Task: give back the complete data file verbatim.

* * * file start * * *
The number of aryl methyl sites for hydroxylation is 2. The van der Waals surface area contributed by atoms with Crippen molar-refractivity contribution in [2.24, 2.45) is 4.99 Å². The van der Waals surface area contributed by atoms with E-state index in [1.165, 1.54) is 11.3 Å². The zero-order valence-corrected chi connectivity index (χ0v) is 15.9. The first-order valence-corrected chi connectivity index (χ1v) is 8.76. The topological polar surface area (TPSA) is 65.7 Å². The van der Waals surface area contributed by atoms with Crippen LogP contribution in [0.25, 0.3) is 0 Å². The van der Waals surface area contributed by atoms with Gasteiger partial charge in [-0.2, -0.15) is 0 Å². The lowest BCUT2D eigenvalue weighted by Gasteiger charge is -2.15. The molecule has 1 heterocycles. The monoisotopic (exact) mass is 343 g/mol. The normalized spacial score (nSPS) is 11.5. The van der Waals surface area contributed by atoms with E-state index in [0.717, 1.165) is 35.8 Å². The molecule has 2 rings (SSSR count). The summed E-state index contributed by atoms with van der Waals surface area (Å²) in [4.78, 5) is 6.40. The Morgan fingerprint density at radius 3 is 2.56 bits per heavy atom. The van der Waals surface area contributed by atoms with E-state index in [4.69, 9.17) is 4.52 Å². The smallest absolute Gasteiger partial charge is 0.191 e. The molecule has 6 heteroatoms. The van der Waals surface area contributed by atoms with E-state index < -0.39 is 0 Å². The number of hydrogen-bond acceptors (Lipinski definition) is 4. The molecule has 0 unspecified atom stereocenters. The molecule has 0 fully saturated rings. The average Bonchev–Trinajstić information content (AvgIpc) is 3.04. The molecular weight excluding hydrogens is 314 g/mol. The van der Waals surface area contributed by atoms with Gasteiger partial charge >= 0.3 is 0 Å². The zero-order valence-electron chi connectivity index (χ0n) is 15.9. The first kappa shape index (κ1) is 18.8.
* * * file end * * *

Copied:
The number of aryl methyl sites for hydroxylation is 2. The van der Waals surface area contributed by atoms with Crippen molar-refractivity contribution in [2.24, 2.45) is 4.99 Å². The van der Waals surface area contributed by atoms with E-state index in [1.165, 1.54) is 11.3 Å². The zero-order valence-corrected chi connectivity index (χ0v) is 15.9. The first-order valence-corrected chi connectivity index (χ1v) is 8.76. The topological polar surface area (TPSA) is 65.7 Å². The van der Waals surface area contributed by atoms with Crippen LogP contribution in [0.25, 0.3) is 0 Å². The van der Waals surface area contributed by atoms with Gasteiger partial charge in [-0.2, -0.15) is 0 Å². The lowest BCUT2D eigenvalue weighted by Gasteiger charge is -2.15. The molecule has 1 heterocycles. The monoisotopic (exact) mass is 343 g/mol. The normalized spacial score (nSPS) is 11.5. The van der Waals surface area contributed by atoms with E-state index in [0.717, 1.165) is 35.8 Å². The molecule has 2 rings (SSSR count). The summed E-state index contributed by atoms with van der Waals surface area (Å²) in [4.78, 5) is 6.40. The Morgan fingerprint density at radius 3 is 2.56 bits per heavy atom. The van der Waals surface area contributed by atoms with E-state index in [4.69, 9.17) is 4.52 Å². The smallest absolute Gasteiger partial charge is 0.191 e. The molecule has 6 heteroatoms. The van der Waals surface area contributed by atoms with E-state index < -0.39 is 0 Å². The number of hydrogen-bond acceptors (Lipinski definition) is 4. The molecule has 0 unspecified atom stereocenters. The molecule has 0 fully saturated rings. The average Bonchev–Trinajstić information content (AvgIpc) is 3.04. The molecular weight excluding hydrogens is 314 g/mol. The van der Waals surface area contributed by atoms with Gasteiger partial charge >= 0.3 is 0 Å². The zero-order valence-electron chi connectivity index (χ0n) is 15.9. The first kappa shape index (κ1) is 18.8.